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Powerful letter to the Greater Manchester Police from an arrested protector

 

This article was derived from BIFF ! (Britain & Ireland Frack Free)

Published on 21 Dec 2013 on BIFF’s Facebook

Powerful letter to the Greater Manchester Police from an arrested protector

Manchester Police arrest pregnant woman.

Seems appropriate to send this out on the darkest day of the year. As the light will be returning to the world I hope it shines on the decision makers of this country and allows them to see more clearly. It’s an open letter to GMP about their actions and my last arrest. Thank you for all your support and well wishes.

To GMP

I am writing to you regarding my treatment by your officers on the 13th and 14th of this month and your handling of the Barton Moss anti-fracking protest, and to voice my sense of injustice at the absurdity of my arrest and subsequent overnight imprisonment for merely exercising my legal right to protest.

To start with I would like to sincerely and publicly express my gratitude to the night officer who showed me the level of respect that we should all show to each other regardless of differing backgrounds, beliefs and position within society. This man demonstrated his humanity by taking a little time out of what seemed a pretty hectic Friday night to talk to me like a human being. This helped me through what would otherwise have been a much more harrowing experience. I didn’t catch your name but thank you.

Barton Moss is the 3rd anti-fracking camp I have attended this year as it’s a cause my conscience will not let me ignore. In May I spent a water-logged week in Lancashire where drilling company Cuadrilla first sunk its teeth into the English countryside. I followed their progress to Balcombe in Sussex where the opposition to this poisonous, destructive and corrupt industrialisation of the countryside first gained the national prominence that it so urgently deserves. This was due not least to well informed, creative, peaceful protesters being met by overly zealous policing. I would have hoped that the police would have learnt lessons from the 3 month long camp but after less than 12 hours at Barton Moss I discovered this is sadly not the case.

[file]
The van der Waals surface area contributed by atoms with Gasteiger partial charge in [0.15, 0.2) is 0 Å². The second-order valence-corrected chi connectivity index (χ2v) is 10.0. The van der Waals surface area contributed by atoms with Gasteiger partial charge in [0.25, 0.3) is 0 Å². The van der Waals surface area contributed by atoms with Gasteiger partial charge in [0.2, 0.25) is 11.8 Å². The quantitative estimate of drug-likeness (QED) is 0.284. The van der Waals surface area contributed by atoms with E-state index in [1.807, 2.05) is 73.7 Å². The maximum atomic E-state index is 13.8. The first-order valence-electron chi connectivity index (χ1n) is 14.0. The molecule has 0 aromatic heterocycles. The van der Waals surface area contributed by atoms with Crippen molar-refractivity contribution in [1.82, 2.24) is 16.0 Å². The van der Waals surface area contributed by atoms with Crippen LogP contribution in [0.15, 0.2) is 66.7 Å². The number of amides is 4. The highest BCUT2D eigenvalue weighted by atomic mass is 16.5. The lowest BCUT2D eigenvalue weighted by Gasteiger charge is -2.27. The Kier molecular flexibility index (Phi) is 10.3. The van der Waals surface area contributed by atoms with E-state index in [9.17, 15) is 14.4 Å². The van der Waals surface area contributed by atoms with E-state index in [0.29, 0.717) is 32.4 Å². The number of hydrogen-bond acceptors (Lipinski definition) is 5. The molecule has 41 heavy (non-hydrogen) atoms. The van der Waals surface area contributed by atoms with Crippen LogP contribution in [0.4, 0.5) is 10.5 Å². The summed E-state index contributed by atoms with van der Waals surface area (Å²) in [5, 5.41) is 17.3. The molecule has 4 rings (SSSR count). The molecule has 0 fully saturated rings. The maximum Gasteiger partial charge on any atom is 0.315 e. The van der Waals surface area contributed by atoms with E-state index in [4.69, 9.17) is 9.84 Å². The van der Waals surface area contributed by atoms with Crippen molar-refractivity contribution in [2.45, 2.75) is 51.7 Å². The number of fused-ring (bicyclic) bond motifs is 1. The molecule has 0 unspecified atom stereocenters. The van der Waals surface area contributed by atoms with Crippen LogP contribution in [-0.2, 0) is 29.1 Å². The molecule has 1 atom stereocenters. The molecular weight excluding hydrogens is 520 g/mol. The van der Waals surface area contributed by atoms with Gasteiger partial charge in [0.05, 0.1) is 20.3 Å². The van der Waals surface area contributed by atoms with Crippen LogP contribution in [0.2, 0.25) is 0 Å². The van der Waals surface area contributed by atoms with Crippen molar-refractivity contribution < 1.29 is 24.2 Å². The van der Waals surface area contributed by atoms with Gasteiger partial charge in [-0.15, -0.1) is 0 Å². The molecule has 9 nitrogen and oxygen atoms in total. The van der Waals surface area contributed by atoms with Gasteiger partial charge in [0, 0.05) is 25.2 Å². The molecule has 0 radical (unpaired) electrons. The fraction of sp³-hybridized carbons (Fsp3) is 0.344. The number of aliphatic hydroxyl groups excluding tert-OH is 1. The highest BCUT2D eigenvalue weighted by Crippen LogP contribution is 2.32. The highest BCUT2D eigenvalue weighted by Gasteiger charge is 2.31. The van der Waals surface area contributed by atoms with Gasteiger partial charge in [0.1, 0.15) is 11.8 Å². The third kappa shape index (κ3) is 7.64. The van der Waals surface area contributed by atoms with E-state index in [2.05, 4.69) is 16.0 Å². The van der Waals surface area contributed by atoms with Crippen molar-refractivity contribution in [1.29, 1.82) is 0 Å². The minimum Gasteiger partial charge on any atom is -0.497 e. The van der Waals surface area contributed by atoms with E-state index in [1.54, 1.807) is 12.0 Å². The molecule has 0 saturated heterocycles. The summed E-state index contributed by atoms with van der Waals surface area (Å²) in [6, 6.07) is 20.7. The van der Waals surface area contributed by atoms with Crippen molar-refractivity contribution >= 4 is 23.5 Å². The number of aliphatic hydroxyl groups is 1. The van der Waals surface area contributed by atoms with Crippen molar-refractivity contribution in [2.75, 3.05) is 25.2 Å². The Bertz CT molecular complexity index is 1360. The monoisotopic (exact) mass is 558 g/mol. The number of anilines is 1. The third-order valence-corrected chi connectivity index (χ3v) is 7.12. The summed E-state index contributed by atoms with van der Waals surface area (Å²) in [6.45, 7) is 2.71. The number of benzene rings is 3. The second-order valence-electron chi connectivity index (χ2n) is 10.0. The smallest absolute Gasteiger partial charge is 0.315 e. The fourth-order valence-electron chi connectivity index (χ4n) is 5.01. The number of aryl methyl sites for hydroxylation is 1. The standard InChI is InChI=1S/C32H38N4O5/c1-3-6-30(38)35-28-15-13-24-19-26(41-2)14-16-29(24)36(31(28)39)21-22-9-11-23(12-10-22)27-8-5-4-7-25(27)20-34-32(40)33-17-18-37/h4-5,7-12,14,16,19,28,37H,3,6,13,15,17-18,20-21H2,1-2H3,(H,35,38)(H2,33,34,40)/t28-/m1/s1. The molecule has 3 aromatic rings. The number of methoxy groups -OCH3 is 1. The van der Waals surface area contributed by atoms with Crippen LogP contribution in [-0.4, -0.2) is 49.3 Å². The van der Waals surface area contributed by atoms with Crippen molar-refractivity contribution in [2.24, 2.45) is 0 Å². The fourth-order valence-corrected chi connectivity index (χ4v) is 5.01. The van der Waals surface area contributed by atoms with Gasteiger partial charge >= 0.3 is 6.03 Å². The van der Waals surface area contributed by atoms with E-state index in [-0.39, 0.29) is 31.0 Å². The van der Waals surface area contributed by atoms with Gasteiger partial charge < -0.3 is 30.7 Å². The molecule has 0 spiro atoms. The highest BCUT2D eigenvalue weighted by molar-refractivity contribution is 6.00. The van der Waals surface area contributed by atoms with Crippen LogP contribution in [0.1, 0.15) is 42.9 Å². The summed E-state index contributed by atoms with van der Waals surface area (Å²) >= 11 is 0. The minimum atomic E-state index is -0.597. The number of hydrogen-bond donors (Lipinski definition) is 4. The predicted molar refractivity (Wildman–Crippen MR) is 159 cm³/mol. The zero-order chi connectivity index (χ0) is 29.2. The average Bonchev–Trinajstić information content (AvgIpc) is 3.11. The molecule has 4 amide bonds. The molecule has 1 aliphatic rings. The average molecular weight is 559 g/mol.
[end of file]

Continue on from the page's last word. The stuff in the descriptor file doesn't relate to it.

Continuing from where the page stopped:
You are still treating peaceful protesters as criminals. You are still making arrests where no crime has been committed. You have wasted your time, court time, tax payers money, and have caused unnecessary suffering to those you are arresting. At Balcombe a disabled protester had her mobility equipment put in jeopardy by an officer forcing her electric wheelchair out of the way instead of facilitating her right to peacefully protest. At Barton Moss in the process of arresting me you pushed a disabled man out of the way into a ditch breaking his leg. And you are still facilitating these ecocidal maniacs in their daily business without questioning whose interests you are serving.

The force should ask why as a public service it is being used at all our expense (not just monetarily) to drive through the infrastructure of this profound pollution. It is clear that a major national debate is needed. It is not right that companies recklessly driven by desire for huge profits should be allowed to risk something as fundamentally important as our drinking water. These same companies have many of our mps and members of the House of Lords, whose decisions facilitate the industry, up to their necks in fossil fuel investments creating vast areas of ‘conflict of interest’. The less used word for this – corruption.